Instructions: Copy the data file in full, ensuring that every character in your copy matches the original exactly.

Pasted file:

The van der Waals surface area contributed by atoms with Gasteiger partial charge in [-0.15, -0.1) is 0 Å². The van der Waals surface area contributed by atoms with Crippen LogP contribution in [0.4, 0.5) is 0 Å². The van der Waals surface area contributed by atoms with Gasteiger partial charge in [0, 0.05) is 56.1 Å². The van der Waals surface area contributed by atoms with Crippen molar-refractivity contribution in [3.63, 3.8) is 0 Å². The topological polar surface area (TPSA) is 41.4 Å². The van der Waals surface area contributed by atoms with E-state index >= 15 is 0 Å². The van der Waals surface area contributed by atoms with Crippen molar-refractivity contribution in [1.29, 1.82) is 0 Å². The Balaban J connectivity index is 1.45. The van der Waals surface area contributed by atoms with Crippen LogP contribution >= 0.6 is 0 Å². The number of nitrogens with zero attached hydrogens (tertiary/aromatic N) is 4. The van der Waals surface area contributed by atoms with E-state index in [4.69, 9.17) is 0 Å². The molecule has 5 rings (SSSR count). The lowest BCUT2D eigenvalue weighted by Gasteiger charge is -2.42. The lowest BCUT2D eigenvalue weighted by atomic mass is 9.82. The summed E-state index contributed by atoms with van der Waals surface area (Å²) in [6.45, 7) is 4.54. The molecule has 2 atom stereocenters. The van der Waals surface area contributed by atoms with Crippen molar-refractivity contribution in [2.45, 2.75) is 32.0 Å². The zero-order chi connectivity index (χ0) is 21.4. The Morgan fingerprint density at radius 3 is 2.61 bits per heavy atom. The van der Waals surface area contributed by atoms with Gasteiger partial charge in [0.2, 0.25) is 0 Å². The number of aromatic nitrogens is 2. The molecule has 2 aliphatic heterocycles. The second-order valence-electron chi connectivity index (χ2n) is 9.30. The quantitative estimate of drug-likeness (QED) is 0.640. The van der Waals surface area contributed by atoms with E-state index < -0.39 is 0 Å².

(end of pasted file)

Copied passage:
The van der Waals surface area contributed by atoms with Gasteiger partial charge in [-0.15, -0.1) is 0 Å². The van der Waals surface area contributed by atoms with Crippen LogP contribution in [0.4, 0.5) is 0 Å². The van der Waals surface area contributed by atoms with Gasteiger partial charge in [0, 0.05) is 56.1 Å². The van der Waals surface area contributed by atoms with Crippen molar-refractivity contribution in [3.63, 3.8) is 0 Å². The topological polar surface area (TPSA) is 41.4 Å². The van der Waals surface area contributed by atoms with E-state index >= 15 is 0 Å². The van der Waals surface area contributed by atoms with Crippen molar-refractivity contribution in [1.29, 1.82) is 0 Å². The Balaban J connectivity index is 1.45. The van der Waals surface area contributed by atoms with Crippen LogP contribution >= 0.6 is 0 Å². The number of nitrogens with zero attached hydrogens (tertiary/aromatic N) is 4. The van der Waals surface area contributed by atoms with E-state index in [4.69, 9.17) is 0 Å². The molecule has 5 rings (SSSR count). The lowest BCUT2D eigenvalue weighted by Gasteiger charge is -2.42. The lowest BCUT2D eigenvalue weighted by atomic mass is 9.82. The summed E-state index contributed by atoms with van der Waals surface area (Å²) in [6.45, 7) is 4.54. The molecule has 2 atom stereocenters. The van der Waals surface area contributed by atoms with Crippen molar-refractivity contribution in [2.45, 2.75) is 32.0 Å². The zero-order chi connectivity index (χ0) is 21.4. The Morgan fingerprint density at radius 3 is 2.61 bits per heavy atom. The van der Waals surface area contributed by atoms with Gasteiger partial charge in [0.2, 0.25) is 0 Å². The number of aromatic nitrogens is 2. The molecule has 2 aliphatic heterocycles. The second-order valence-electron chi connectivity index (χ2n) is 9.30. The quantitative estimate of drug-likeness (QED) is 0.640. The van der Waals surface area contributed by atoms with E-state index < -0.39 is 0 Å².